Most of the pyramid is built around the kinda-sorta four-way battle between four cults. Gorm, god of justice (who only accepts male fighters as full members), Madarua, goddess of birth, death, and changing seasons (who only accepts female fighters as full members) and Usamigaras, god of healing, messengers, and thieves (who favors spell-slingers but is pretty much accepting of everyone) are kinda-sorta aligned against relative newcomer Zargon, a tentacle horror worshipped as a god who lives at the lowest level of the pyramid. However, the three cults of the old gods spend most of their time fighting each other, leaving Zargon to rule the local roost.

This conflict is the best part of the adventure. It’s relatively easy for the PCs to join one of the original three cults (and encouraged, since the cults are really the only way for the PCs to resupply during this adventure). Usamigaras’ representative in the pyramid, “stout Auriga Sirkinos,” makes an excellent villain for the upper levels, especially since the first group the PCs will almost certainly meet will be the followers of Gorm.

(Technically, the PCs could join the cult of Zargon, but this is discouraged by the adventure. Still, this could take the game in some interesting directions and would work well for an evil party or one that’s built around infiltrating their foes and destroying them from the inside. Also, it’s not assumed the PCs will all join the same cult, though some of them joining the cult of Zargon will almost certainly result in the party being split, and create all sorts of headaches for the DM.)

Unfortunately, the way the upper-most levels are designed, the players can be excused for thinking they’re in some sort of random, fun-house dungeon. They could spend the entire first session fighting fire beetles, stirges, sprites (who flee out a cartoon-esque tiny door near the ceiling if pressed hard), and giant centipedes before they even discover that the place is inhabited by humans. By the time they encounter the giant bees guarding the treasury of the Brotherhood of Gorm, they’re likely to think that giant bees guarding a treasure is just par for the random-dungeon course.

So if you do run this, I’d play up the inhabited feel of the place: the way the statues on the roof still function and have been recently oiled, the resetting of the traps, things like that. Encourage the mystery of this seemingly lost ruin being inhabited.

Unfortunately, the PCs can get involved in the conflict by the time they’ve reached the 10th room in the key. Yeah, I know, I’m being inconsistent here: first I complain that it takes too long to find the interesting inter-cult conflict, and now I complain it comes too soon. Here’s my issue: by the time the PCs get involved in the cults, they have much more entertaining things to do than explore the other 90-or-so keyed locations in the pyramid. Sure, you could send the PCs on various quests inside the pyramid on behalf of their patron cult(s), but there’s more fun to be had in the underground city beneath the pyramid.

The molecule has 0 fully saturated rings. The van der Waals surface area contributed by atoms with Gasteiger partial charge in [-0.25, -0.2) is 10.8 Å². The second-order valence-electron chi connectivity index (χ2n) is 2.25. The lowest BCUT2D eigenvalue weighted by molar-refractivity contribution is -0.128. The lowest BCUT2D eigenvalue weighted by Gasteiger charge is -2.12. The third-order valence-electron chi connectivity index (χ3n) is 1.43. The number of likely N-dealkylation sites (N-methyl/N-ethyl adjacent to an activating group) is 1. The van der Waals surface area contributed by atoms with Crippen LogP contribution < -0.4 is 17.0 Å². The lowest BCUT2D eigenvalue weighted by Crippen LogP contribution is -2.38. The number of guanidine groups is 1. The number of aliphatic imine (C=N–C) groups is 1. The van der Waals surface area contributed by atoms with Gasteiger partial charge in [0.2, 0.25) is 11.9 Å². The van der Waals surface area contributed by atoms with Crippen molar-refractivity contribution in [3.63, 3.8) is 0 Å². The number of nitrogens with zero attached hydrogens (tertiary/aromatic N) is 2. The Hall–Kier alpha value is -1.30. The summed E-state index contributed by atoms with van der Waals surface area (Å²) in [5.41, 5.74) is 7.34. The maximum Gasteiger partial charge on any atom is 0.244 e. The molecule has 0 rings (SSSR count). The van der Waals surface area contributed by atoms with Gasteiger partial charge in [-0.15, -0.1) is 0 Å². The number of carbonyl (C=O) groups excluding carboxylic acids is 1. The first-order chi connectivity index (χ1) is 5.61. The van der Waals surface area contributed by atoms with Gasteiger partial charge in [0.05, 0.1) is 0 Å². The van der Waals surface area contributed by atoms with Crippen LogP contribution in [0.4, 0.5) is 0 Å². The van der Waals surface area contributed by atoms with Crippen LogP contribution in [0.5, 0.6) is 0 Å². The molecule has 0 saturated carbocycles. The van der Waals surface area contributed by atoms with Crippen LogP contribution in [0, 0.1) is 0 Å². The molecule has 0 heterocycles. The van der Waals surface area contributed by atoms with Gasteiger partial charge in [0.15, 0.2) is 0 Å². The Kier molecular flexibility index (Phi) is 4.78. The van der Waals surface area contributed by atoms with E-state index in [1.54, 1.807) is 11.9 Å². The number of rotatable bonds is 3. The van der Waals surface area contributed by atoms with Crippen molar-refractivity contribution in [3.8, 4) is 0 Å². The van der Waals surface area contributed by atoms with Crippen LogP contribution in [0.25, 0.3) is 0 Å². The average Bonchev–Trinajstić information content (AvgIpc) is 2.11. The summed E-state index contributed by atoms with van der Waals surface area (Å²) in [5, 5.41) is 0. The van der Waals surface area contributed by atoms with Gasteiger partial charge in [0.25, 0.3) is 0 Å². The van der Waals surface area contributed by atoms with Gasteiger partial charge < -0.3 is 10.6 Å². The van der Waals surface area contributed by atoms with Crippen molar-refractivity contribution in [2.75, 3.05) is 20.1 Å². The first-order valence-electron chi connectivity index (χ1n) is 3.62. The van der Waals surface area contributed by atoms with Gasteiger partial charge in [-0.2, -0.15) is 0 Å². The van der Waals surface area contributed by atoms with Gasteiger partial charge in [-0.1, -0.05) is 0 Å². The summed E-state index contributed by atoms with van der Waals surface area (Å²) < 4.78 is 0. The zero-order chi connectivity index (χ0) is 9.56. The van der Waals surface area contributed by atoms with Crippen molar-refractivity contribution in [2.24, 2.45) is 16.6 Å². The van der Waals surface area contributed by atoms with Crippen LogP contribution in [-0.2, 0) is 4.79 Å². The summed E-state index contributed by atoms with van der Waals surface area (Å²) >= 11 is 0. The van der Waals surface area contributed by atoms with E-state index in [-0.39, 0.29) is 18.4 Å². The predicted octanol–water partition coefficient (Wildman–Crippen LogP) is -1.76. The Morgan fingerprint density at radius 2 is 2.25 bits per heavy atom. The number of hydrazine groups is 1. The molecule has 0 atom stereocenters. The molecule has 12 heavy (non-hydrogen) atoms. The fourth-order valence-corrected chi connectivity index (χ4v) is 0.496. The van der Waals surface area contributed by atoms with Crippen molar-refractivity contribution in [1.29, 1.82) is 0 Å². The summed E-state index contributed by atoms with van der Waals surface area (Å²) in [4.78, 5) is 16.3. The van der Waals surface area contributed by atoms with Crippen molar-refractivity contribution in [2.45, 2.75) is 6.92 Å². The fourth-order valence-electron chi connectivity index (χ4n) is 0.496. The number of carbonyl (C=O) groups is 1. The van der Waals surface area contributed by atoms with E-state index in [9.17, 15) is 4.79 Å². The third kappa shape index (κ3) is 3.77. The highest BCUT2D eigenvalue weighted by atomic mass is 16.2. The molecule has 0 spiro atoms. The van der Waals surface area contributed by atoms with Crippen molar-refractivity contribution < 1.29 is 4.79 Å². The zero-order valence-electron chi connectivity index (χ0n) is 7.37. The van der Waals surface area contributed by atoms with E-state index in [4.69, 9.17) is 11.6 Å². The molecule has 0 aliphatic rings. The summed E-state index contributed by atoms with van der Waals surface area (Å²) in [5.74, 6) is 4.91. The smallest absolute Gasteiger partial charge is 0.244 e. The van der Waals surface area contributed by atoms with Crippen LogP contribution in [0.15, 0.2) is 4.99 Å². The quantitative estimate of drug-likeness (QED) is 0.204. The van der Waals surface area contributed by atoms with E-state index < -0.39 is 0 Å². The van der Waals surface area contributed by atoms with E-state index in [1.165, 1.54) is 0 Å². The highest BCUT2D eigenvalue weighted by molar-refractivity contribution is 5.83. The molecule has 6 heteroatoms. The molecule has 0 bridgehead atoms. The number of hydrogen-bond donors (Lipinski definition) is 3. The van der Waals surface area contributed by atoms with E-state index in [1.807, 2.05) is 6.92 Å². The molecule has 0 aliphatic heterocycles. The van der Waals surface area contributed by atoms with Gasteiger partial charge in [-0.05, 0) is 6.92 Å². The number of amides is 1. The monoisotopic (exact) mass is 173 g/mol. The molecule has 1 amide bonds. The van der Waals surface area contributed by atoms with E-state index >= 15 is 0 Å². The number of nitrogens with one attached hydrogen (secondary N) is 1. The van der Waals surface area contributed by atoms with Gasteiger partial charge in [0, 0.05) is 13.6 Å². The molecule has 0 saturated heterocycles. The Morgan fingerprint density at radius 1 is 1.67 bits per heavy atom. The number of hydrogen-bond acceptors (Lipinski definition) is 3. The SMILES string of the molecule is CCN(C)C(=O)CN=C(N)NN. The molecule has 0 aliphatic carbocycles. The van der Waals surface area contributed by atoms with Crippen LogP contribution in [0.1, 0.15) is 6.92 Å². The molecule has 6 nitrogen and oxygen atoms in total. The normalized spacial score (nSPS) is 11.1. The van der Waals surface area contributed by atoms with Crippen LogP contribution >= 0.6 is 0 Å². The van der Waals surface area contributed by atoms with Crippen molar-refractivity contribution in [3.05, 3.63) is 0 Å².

This weekend’s game did just that: presented with priests of Zargon who claimed that the PCs were the answer to ancient prophecy, they willingly followed them to the promised hidden city because hidden underground cities sound cool. Only the top two tiers of the pyramid were explored. The rest of the time they spent liberating treasures from the mausoleums on the Island of the Dead. That part is only suggested by a few lines near the back of the book and a broad map of the underground city that’s very much lacking in detail.

Like D3: Vault of the Drow, there’s a lot of cool stuff in B4 that’s implied but left to the DM to really flesh out. Beyond professional rivalry, what’s up with the conflict between the old cults? Do they each have a competing plan for ridding themselves of Zargon? Or do they just assume Zargon’s part of their lives forever now? What, exactly, is the source of the craziness of the citizens of the underground city? How are the different factions likely to respond to the actions of the PCs?

If you’re going to run this one, don’t spend too much time pouring over the lower levels of the pyramid, but do spend some time working out the details for the four factions. Do figure out what they might want from the PCs and how they’ll react to the chaos the PCs wreak. Do spend some time working out the details of the underground city. If your players are at all the sort to chat with the people they come across and not attack everything that moves, they’re likely to become a lot more interested in the Lost City and its secrets than they are in delving the pyramid’s decidedly deadly dungeon.